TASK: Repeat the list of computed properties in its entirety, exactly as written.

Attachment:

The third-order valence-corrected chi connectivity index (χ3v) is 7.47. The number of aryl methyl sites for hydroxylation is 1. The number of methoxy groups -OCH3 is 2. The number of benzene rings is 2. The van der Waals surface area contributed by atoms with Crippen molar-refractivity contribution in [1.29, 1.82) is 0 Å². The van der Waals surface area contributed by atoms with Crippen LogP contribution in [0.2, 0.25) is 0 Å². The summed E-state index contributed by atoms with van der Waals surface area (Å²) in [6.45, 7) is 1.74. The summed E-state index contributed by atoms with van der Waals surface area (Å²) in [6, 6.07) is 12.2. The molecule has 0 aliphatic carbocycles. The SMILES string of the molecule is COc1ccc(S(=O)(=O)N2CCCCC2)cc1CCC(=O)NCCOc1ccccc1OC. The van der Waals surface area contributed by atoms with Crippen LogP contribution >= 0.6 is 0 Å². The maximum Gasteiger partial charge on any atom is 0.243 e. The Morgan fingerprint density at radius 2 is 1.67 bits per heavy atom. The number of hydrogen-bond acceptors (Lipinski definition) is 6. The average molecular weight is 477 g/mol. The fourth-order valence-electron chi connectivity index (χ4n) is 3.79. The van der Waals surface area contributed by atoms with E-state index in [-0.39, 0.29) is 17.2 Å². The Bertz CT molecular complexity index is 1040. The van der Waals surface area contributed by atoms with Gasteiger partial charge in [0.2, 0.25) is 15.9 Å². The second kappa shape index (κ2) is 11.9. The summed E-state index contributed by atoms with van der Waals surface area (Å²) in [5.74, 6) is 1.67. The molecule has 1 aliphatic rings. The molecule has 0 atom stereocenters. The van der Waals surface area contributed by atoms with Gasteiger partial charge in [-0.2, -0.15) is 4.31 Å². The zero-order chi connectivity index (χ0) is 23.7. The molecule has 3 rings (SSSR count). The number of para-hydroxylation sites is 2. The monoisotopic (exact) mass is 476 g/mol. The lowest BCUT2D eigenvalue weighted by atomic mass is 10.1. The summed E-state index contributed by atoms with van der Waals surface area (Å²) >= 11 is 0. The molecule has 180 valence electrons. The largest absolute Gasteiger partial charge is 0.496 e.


The third-order valence-corrected chi connectivity index (χ3v) is 7.47. The number of aryl methyl sites for hydroxylation is 1. The number of methoxy groups -OCH3 is 2. The number of benzene rings is 2. The van der Waals surface area contributed by atoms with Crippen molar-refractivity contribution in [1.29, 1.82) is 0 Å². The van der Waals surface area contributed by atoms with Crippen LogP contribution in [0.2, 0.25) is 0 Å². The summed E-state index contributed by atoms with van der Waals surface area (Å²) in [6.45, 7) is 1.74. The summed E-state index contributed by atoms with van der Waals surface area (Å²) in [6, 6.07) is 12.2. The molecule has 0 aliphatic carbocycles. The SMILES string of the molecule is COc1ccc(S(=O)(=O)N2CCCCC2)cc1CCC(=O)NCCOc1ccccc1OC. The van der Waals surface area contributed by atoms with Crippen LogP contribution >= 0.6 is 0 Å². The maximum Gasteiger partial charge on any atom is 0.243 e. The Morgan fingerprint density at radius 2 is 1.67 bits per heavy atom. The number of hydrogen-bond acceptors (Lipinski definition) is 6. The average molecular weight is 477 g/mol. The fourth-order valence-electron chi connectivity index (χ4n) is 3.79. The van der Waals surface area contributed by atoms with E-state index in [-0.39, 0.29) is 17.2 Å². The Bertz CT molecular complexity index is 1040. The van der Waals surface area contributed by atoms with Gasteiger partial charge in [0.2, 0.25) is 15.9 Å². The second kappa shape index (κ2) is 11.9. The summed E-state index contributed by atoms with van der Waals surface area (Å²) in [5.74, 6) is 1.67. The molecule has 1 aliphatic rings. The molecule has 0 atom stereocenters. The van der Waals surface area contributed by atoms with Gasteiger partial charge in [-0.2, -0.15) is 4.31 Å². The zero-order chi connectivity index (χ0) is 23.7. The molecule has 3 rings (SSSR count). The number of para-hydroxylation sites is 2. The monoisotopic (exact) mass is 476 g/mol. The lowest BCUT2D eigenvalue weighted by atomic mass is 10.1. The summed E-state index contributed by atoms with van der Waals surface area (Å²) >= 11 is 0. The molecule has 180 valence electrons. The largest absolute Gasteiger partial charge is 0.496 e.